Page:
Anjuli Bhargava discovers how the Buddha Fellowship is attracting India's brightest minds to solve its problems.
When he started his studies at IIM Kashipur, the last thing Ravi Gajraj, now 32, expected to be doing was working with indigenous sources of rice, millets and vegetable seeds.
Like most of his seniors and peers, he expected to join the corporate rat race -- an MNC, bank, consultancy firm or the like.
But during the second year of his MBA, Srijan's Ved Arya visited his campus and made a case for students to do something for society at a large with their newly acquired skills.
To put their knowledge to use to benefit others instead of focusing narrowly on growing their own bank balance.
Gajraj liked what he heard. Although treading into the unknown, he started working with an organisation headquartered in Pune and is now giving the final touches to his brand Farming Monk, that sells indigenous rice, millets and pulses and aims makes these products reach urban consumers.
He earns a stipend -- not a very large sum -- while working as a Buddha Fellow with the Pune organisation.
Gajraj's parents were initially taken aback by their son's choices and even today would prefer him to adopt a more conventional path, but Gajraj is following his heart.
His wife -- he's recently married -- is supportive of his choices.
Gajraj's batchmate from IIM Kashipur and friend Darshan Doreswamy is currently working in Madhya Pradesh's (MP's) Anuppur district where 410 children are enrolled in 31 phulwaris (creches) and are fed every day at the facility.
This has led to a massive improvement in both their performance at school and their nutritional status.
Children in these parts -- like in many backward districts in India -- are often stunted because of a lack of basic nutrients.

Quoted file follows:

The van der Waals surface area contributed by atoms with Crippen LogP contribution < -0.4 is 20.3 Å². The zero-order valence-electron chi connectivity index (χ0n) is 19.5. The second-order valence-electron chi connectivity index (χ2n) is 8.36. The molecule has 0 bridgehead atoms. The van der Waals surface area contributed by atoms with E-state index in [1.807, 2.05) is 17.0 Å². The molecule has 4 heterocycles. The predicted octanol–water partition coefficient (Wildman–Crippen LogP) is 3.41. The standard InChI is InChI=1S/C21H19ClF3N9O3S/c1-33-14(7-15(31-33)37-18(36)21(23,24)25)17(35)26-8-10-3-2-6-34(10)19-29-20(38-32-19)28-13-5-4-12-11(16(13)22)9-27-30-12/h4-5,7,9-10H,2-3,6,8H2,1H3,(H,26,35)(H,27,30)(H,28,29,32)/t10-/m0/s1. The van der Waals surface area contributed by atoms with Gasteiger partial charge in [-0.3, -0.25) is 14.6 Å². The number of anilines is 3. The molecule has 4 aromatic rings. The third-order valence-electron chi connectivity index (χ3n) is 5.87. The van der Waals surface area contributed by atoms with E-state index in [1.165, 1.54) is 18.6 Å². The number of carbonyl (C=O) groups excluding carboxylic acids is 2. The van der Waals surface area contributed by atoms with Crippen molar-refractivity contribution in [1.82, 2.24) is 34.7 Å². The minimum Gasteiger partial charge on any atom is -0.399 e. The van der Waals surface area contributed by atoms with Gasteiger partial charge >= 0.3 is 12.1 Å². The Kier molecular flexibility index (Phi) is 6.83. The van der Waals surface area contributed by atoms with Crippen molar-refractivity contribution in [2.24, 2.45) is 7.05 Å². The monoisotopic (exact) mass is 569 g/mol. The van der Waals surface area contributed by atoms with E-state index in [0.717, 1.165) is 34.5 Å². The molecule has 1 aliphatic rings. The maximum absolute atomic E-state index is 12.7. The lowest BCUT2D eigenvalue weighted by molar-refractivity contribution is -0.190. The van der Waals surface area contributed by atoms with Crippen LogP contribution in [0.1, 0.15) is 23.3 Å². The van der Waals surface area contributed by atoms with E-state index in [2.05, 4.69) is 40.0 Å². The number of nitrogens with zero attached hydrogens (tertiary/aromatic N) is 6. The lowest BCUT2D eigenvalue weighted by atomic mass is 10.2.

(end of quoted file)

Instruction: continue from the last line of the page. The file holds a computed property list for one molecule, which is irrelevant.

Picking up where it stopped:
Doreswamy had seen for himself the success of 101 similar creches in Chhattisgarh where 1,132 children are being cared for and thriving through 101 phulwaris in five clusters of a district in the state, a project he was associated with and delighted to see working.
It's after seeing the success of the project in Chhattisgarh that Doreswamy made his way to MP to replicate the model.
Unlike Gajraj's parents, Doreswamy's parents have a similar bent of mind as their son and are quite in sync with their son's choices.
Their son spends most of his time away from home and in remote parts of Chhattisgarh and MP, earns less than his batchmates, but they feel he is engaged in something worthwhile and rewarding.
He shares a very well-written blog on his experience with this writer which reflects how happy he is with the choices he's made so far.
Gajraj and Doreswamy are Buddha Fellows, a 'second wave of leaders' being shaped to act as agents of change for India's poor and less privileged, a sort of 'messiah'.
The programme is the brainchild of Ved Arya, a former IIT-IIM alumnus and a social entrepreneur who set up Srijan, an NGO.
Arya felt that "almost anyone could work in one of the established companies and MNCs or consultancy firms" but he wanted to convince the brightest young minds to solve some of the gravest problems we see around us today.